Somalia's hardline Shabaab Islamist group on Tuesday vowed to avenge the death of a top regional Al Qaeda leader during a lightning U.S. military operation on Somali territory.
According to U.S. officials and Western security sources, Saleh Ali Saleh Nabhan, a Kenyan citizen wanted by the FBI over the 2002 anti-Israeli attacks in Mombasa, was killed in a raid in southern Somalia on Monday.
The rare operation, which witnesses said involved several helicopters, dealt a blow to al-Qaeda's operations in East Africa but the Shabaab, an extremist jihadi group, pledged to strike back.
"Muslims will retaliate against this unprovoked attack," a top Shabaab leader told AFP. "The United States is Islam's known enemy and we will never expect mercy from them, nor should they expect mercy from us."
"We are investigating the matter and if any Somali is found to have aided the attackers, then he or she shall face Allah's verdict," he said on condition of anonymity.
The Shabaab official refused to elaborate on the circumstances of the operation, in which several other militants are believed to have been killed.
The area where Nabhan was killed, around 200 kilometers (120 miles) south of the capital Mogadishu, is firmly under the control of the Shabaab.
The Shabaab group has its roots in Somali Islamist movements created more than two decades ago.
The Shabaab, whose commanders were trained and fought in Afghanistan, spearheaded the bloody resistance against Ethiopia's two-year occupation of Somalia and are now involved in a deadly insurgency against the government.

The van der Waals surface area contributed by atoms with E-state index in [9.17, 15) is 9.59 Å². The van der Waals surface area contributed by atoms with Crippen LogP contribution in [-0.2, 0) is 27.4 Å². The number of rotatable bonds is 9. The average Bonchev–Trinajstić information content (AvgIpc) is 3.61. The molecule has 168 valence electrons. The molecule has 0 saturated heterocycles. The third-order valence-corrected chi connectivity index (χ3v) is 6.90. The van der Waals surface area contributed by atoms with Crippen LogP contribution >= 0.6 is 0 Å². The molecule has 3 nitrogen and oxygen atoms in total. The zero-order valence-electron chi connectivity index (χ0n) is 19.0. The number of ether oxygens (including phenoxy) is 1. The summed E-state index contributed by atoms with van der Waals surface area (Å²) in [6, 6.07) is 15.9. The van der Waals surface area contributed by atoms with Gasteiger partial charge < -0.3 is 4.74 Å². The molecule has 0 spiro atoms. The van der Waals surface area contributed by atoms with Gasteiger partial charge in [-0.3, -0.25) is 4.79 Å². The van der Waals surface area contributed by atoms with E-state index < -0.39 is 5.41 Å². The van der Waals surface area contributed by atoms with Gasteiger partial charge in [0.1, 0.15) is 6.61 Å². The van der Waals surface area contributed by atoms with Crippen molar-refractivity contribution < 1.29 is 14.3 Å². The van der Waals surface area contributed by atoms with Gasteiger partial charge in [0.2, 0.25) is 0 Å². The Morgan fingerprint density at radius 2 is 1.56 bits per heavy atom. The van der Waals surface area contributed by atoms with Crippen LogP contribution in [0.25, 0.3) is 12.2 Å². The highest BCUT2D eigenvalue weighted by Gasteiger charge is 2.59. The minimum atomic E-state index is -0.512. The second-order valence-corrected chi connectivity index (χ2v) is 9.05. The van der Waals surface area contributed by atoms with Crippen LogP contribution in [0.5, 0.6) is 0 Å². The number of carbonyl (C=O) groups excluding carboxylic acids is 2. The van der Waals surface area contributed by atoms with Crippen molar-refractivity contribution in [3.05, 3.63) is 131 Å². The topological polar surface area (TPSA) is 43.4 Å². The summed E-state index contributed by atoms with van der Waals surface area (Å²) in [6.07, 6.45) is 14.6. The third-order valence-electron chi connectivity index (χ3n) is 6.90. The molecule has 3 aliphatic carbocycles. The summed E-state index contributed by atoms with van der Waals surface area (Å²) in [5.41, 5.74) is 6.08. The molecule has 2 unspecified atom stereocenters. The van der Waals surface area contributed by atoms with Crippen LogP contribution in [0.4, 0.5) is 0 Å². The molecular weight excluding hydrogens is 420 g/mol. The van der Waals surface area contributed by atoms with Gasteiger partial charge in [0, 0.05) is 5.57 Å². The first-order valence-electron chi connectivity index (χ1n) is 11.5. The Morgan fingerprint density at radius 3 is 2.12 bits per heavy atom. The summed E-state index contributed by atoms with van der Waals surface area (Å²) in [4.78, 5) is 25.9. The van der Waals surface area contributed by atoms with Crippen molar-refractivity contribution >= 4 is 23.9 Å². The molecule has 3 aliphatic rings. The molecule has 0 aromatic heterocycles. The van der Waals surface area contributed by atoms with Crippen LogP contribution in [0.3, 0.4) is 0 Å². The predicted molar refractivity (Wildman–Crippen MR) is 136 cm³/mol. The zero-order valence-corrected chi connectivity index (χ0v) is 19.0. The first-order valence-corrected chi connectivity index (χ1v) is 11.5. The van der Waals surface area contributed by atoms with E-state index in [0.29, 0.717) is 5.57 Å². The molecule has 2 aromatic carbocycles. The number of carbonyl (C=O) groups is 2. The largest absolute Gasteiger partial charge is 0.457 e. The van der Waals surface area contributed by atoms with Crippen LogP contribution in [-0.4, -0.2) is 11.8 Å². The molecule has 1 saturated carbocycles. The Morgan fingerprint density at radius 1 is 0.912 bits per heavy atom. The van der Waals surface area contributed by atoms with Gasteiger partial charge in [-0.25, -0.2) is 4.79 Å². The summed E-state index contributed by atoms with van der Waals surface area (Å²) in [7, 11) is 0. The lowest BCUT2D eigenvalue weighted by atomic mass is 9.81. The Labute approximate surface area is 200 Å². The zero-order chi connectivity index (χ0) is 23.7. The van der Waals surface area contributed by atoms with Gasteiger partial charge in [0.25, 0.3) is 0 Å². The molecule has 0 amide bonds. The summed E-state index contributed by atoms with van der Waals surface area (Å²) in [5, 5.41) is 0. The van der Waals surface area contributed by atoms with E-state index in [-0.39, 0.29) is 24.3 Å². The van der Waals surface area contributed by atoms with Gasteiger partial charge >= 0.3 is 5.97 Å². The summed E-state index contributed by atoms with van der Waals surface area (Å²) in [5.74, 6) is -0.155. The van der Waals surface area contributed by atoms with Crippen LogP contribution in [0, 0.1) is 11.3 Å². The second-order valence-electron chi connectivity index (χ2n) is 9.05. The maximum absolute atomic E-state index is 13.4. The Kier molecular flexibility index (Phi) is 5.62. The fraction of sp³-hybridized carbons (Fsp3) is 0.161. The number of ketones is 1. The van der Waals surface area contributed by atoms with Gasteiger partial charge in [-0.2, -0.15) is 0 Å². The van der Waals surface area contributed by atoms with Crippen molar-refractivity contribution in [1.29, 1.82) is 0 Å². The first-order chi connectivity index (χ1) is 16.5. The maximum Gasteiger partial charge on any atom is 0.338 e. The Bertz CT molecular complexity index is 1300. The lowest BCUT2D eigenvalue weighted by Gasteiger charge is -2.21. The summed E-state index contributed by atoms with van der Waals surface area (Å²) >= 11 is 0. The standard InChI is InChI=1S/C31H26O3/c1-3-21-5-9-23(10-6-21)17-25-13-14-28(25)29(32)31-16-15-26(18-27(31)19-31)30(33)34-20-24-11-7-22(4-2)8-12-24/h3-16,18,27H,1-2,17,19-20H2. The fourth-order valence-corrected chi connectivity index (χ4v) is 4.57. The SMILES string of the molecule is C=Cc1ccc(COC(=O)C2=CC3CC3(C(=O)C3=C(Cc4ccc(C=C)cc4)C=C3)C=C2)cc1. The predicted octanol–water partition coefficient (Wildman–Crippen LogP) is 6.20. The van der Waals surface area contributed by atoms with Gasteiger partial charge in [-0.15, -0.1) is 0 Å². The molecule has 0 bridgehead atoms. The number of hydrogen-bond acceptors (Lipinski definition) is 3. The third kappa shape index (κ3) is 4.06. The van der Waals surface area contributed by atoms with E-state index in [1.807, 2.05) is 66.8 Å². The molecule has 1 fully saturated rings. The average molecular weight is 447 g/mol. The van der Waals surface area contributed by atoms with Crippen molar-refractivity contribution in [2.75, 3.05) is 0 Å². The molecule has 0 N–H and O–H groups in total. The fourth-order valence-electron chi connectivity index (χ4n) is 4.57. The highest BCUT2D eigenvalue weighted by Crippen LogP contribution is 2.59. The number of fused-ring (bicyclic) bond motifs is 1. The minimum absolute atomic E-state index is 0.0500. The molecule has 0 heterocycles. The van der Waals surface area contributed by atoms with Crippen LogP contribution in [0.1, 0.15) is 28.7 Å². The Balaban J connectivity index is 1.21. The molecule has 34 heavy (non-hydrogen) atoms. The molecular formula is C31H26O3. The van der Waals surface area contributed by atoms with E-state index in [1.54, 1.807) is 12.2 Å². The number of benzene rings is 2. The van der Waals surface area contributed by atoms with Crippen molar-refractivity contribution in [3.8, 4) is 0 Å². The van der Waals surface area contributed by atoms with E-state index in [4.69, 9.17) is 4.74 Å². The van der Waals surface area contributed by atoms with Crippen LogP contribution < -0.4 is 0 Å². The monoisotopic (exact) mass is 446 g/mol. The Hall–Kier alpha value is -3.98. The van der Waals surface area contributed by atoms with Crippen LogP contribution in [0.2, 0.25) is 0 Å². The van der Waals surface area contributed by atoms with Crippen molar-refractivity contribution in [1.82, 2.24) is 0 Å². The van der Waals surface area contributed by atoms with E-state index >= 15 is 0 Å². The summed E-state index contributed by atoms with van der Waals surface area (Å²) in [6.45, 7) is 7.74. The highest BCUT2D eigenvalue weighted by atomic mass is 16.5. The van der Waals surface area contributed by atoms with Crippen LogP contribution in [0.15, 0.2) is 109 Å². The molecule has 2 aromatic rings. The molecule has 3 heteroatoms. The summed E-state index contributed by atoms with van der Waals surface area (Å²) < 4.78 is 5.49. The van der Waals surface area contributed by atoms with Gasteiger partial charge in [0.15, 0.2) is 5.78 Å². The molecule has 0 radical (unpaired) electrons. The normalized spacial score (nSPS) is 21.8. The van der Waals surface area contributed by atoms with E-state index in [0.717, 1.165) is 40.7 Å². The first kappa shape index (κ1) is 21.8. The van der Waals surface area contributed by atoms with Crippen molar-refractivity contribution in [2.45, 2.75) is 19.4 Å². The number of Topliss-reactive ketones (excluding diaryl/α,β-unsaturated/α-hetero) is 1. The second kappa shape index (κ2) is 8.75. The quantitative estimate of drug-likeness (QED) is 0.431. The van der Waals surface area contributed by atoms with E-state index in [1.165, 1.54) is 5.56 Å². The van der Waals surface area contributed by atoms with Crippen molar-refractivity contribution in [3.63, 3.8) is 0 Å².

Some of its leaders claim links to al-Qaeda and the movement is known to have sheltered known al-Qaeda operatives such as Fazul Abdullah, wanted over the Mombasa attacks as well as the deadly 1998 U.S. embassy bombings in Nairobi and Dar es Salaam.
Nabhan and Abdullah are suspected of involvement in recruiting some of the 500 foreign fighters currently believed to be in Somalia, fuelling fears that Somalia could become a new breeding ground for Osama bin Laden's organisation.
The U.S. has expressed concern that the Shabaab would turn Somalia into an extremist haven similar to the border area between Afghanistan and Pakistan -- which has been a top priority for the Barack Obama administration.
Nabhan and Abdullah are two of four top al-Qaeda militants behind the 2002 attacks in which an Israeli-owned hotel in Mombasa was bombed and rockets were fired at an Israeli airliner.
According to the U.S. network Fox, the U.S. operation was called "Celestial Balance" and involved helicopters backed by a navy ship.
According to Western security sources, six non-Somali militants -- including Nabhan -- boarded a vehicle on Monday morning in the coastal town of Merka, escorted by another car carrying three Shabaab fighters.
The vehicles were struck by one or several of the gunships shortly after the convoy stopped for breakfast, on their way to the southern Islamist stronghold of Kismayo.
The sources said bodies were taken by the helicopters for identification.